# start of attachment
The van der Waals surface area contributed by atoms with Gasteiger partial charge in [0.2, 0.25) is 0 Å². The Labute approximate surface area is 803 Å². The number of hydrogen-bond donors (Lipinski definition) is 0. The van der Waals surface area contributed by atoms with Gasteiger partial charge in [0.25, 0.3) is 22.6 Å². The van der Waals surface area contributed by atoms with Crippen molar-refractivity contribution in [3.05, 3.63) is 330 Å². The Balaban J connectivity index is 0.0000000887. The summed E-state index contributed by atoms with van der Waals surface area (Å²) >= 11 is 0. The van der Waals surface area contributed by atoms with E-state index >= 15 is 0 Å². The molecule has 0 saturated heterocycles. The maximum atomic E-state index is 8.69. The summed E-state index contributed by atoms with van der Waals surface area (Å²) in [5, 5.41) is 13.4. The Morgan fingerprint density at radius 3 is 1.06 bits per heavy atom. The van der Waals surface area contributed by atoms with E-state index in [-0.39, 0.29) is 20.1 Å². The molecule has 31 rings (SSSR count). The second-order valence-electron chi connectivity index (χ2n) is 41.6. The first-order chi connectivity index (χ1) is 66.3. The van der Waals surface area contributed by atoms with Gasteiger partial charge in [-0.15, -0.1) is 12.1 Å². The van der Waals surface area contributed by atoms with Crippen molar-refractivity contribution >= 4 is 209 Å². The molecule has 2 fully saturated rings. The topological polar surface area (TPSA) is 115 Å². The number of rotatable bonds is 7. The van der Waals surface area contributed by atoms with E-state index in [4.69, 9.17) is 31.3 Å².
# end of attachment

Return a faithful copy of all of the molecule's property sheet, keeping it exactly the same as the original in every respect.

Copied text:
The van der Waals surface area contributed by atoms with Gasteiger partial charge in [0.2, 0.25) is 0 Å². The Labute approximate surface area is 803 Å². The number of hydrogen-bond donors (Lipinski definition) is 0. The van der Waals surface area contributed by atoms with Gasteiger partial charge in [0.25, 0.3) is 22.6 Å². The van der Waals surface area contributed by atoms with Crippen molar-refractivity contribution in [3.05, 3.63) is 330 Å². The Balaban J connectivity index is 0.0000000887. The summed E-state index contributed by atoms with van der Waals surface area (Å²) >= 11 is 0. The van der Waals surface area contributed by atoms with E-state index >= 15 is 0 Å². The molecule has 0 saturated heterocycles. The maximum atomic E-state index is 8.69. The summed E-state index contributed by atoms with van der Waals surface area (Å²) in [5, 5.41) is 13.4. The Morgan fingerprint density at radius 3 is 1.06 bits per heavy atom. The van der Waals surface area contributed by atoms with E-state index in [-0.39, 0.29) is 20.1 Å². The molecule has 31 rings (SSSR count). The second-order valence-electron chi connectivity index (χ2n) is 41.6. The first-order chi connectivity index (χ1) is 66.3. The van der Waals surface area contributed by atoms with Gasteiger partial charge in [-0.15, -0.1) is 12.1 Å². The van der Waals surface area contributed by atoms with Crippen molar-refractivity contribution >= 4 is 209 Å². The molecule has 2 fully saturated rings. The topological polar surface area (TPSA) is 115 Å². The number of rotatable bonds is 7. The van der Waals surface area contributed by atoms with E-state index in [4.69, 9.17) is 31.3 Å².